Oscar Tuazon: Die

Benjamin Lima
August 26, 2011

The Power Station is a new exhibition space in Dallas with plans for a rotating series of specially commissioned, single-artist exhibitions. As the name suggests, it is housed in an early twentieth-century building that was originally a substation for the Dallas power and light company, located near the established gallery clusters of the Deep Ellum and Exposition Park neighborhoods.

For the Power Station’s inaugural installation, Oscar Tuazon executed two works in wood, concrete, steel and Sheetrock. On the ground floor, Die is a frame structure composed of three eight-foot cubes. Two of these are wooden and braced at the corners with metal corner brackets; the third, in reinforced concrete, completes the form in the shape of an “L.” Tuazon and his production team began this concrete section on the floor; then, using a crane (part of the building’s original and still remaining rigging), they winched the concrete cube upwards. In the process Tuazon pushed the “L” over on its side until the concrete buckled and cracked. They left the winch and its chains in place, tying the work to the building’s frame like a boat’s mooring (or perhaps an umbilical cord).

Oscar Tuazon, Die, 2011; courtesy the Power Station. Photo by Kevin Todora.

Upstairs on the second floor, Dead Wrong is composed of Sheetrock panels mounted between two of the building’s I-beam pillars and fastened securely across the upper section, but left to float free at the bottom. Tuazon poured concrete into the interior space between the two panels until the concrete’s weight pushed on the Sheetrock with sufficient force to spill out underneath it like lava, buckling and curling the Sheetrock panels out like old wallpaper.

The works at the Power Station drive home a powerful point made by Tuazon’s work in general. That is, a structure is defined not just by its materials and shape, but also by its force. Or, more precisely, by the counterbalancing of Newtonian forces that holds a structure together: tension, compression and gravity, to name a few of those obviously at work here. It’s possible to interpret this use of force through a concept of the index: it is a sign defined as the material trace of an action, like a footprint left in the sand by a passing step. This idea appeared in Marcel Duchamp’s play with dust and broken glass,1 but Rosalind Krauss more recently used indexicality to define the commonality of an otherwise disparate group of 1970s artists such as Gordon Matta-Clark, Lucio Pozzi and Marcia Hafif. Krauss argued that the index is about materiality and thing-ness. Writing that the index works to "substitute the registration of sheer physical presence for the more highly articulated language of aesthetic conventions," Krauss concluded that "Truth is understood as a matter of evidence, rather than a function of logic."2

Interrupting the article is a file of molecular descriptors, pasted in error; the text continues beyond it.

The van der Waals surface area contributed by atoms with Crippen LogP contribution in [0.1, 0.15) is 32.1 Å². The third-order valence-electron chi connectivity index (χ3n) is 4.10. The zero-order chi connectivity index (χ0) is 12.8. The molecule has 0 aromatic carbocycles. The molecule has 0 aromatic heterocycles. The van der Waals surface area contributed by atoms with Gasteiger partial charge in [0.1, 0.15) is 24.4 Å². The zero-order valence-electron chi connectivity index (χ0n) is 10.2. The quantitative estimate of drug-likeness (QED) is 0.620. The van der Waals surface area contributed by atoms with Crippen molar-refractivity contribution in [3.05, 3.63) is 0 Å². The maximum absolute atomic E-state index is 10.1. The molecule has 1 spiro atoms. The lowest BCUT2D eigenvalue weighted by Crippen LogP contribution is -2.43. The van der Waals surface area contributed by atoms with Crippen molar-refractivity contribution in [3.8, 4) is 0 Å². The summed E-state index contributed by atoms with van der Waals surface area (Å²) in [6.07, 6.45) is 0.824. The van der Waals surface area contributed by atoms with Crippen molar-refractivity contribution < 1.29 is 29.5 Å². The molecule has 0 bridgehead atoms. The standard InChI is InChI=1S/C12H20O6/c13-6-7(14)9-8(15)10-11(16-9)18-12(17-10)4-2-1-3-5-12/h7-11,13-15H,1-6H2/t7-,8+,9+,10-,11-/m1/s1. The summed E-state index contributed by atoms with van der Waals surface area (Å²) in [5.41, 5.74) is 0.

Oscar Tuazon, Dead Wrong, 2011; courtesy the Power Station. Photo by Kevin Todora.

In Tuazon’s case, then, Die and Dead Wrong appear as indices of the various actions—pouring, winching, et cetera—that produced them. The way that Tuazon’s work engages basic questions of structure, materiality and entropy connects back to the work of Robert Smithson, Matta-Clark and Richard Serra and thus holds affinities with that of other contemporary artists exploring similar territory, for example Gardar Eide Einarsson and Alex Hubbard.3 All of these artists engage with the “sheer physical presence” so visible in the Power Station installation.

Although I think the indexical interpretation is accurate as far as it goes, at the level of purely intuitive response I am more strongly drawn to a different but compatible reading, one grounded in the sensual apprehension of the works’ materials and how they push and pull each other around. It is surprisingly easy to pick up violent or libidinal overtones from these works. Crudely put, Tuazon’s works exhibit pressure, friction, bulging, straining, penetration, eruption, breaking, crushing, collapsing and other such characteristics that slide easily into the metaphorical territory of the sex drive and the death drive. This interpretation relies on one’s susceptibility to read unconscious urges in perhaps unlikely places; still, I find the violence and libido of Tuazon’s sculptures impossible to ignore. Of course, this interpretation turns the work into a metaphorical “body.” The structures use the techniques of engineering and architecture for the anarchic pleasure of making things break and crumple. Executed in the former home of a public utility company, the latter being the very epitome of rational, constructive and orderly state enterprise, the dramatic tension between work and site is rich and rewarding.

  • 1. Specifically, Duchamp’s The Bride Stripped Bare of her Bachelors, Even (1915 – 1923).
  • 2. Rosalind Krauss, “Notes on the Index: Seventies Art in America,” October 3 (Spring 1977): 81, and “Notes on the Index: Seventies Art in America, Part 2,” October 4 (Autumn 1977): 66.
  • 3. Like Einarsson, Tuazon is an alumnus of the Whitney Independent Study Program and the Acconci Studio; like Hubbard, Tuazon is a native of the Pacific Northwest and shown at a group of galleries that includes The Standard (Oslo), Eva Presenhuber (Zurich), and Maccarone (New York). Both Hubbard and Einarsson have visited the Modern Art Museum of Fort Worth in recent years.
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